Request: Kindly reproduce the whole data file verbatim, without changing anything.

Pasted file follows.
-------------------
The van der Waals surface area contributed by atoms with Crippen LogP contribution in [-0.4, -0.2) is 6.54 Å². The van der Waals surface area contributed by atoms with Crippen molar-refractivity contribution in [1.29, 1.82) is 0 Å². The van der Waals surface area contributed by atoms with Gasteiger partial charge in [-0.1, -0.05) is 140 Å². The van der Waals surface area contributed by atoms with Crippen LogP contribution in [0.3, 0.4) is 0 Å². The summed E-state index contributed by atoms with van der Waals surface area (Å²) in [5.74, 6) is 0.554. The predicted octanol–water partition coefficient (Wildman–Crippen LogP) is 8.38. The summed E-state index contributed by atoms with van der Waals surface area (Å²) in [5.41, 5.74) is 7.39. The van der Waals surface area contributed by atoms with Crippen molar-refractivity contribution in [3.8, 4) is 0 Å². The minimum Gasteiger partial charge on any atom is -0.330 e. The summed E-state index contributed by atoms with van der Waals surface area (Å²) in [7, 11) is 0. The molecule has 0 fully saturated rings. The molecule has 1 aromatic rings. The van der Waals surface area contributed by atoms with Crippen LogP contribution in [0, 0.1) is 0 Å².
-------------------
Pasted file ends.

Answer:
The van der Waals surface area contributed by atoms with Crippen LogP contribution in [-0.4, -0.2) is 6.54 Å². The van der Waals surface area contributed by atoms with Crippen molar-refractivity contribution in [1.29, 1.82) is 0 Å². The van der Waals surface area contributed by atoms with Gasteiger partial charge in [-0.1, -0.05) is 140 Å². The van der Waals surface area contributed by atoms with Crippen LogP contribution in [0.3, 0.4) is 0 Å². The summed E-state index contributed by atoms with van der Waals surface area (Å²) in [5.74, 6) is 0.554. The predicted octanol–water partition coefficient (Wildman–Crippen LogP) is 8.38. The summed E-state index contributed by atoms with van der Waals surface area (Å²) in [5.41, 5.74) is 7.39. The van der Waals surface area contributed by atoms with Crippen molar-refractivity contribution in [3.8, 4) is 0 Å². The minimum Gasteiger partial charge on any atom is -0.330 e. The summed E-state index contributed by atoms with van der Waals surface area (Å²) in [7, 11) is 0. The molecule has 0 fully saturated rings. The molecule has 1 aromatic rings. The van der Waals surface area contributed by atoms with Crippen LogP contribution in [0, 0.1) is 0 Å².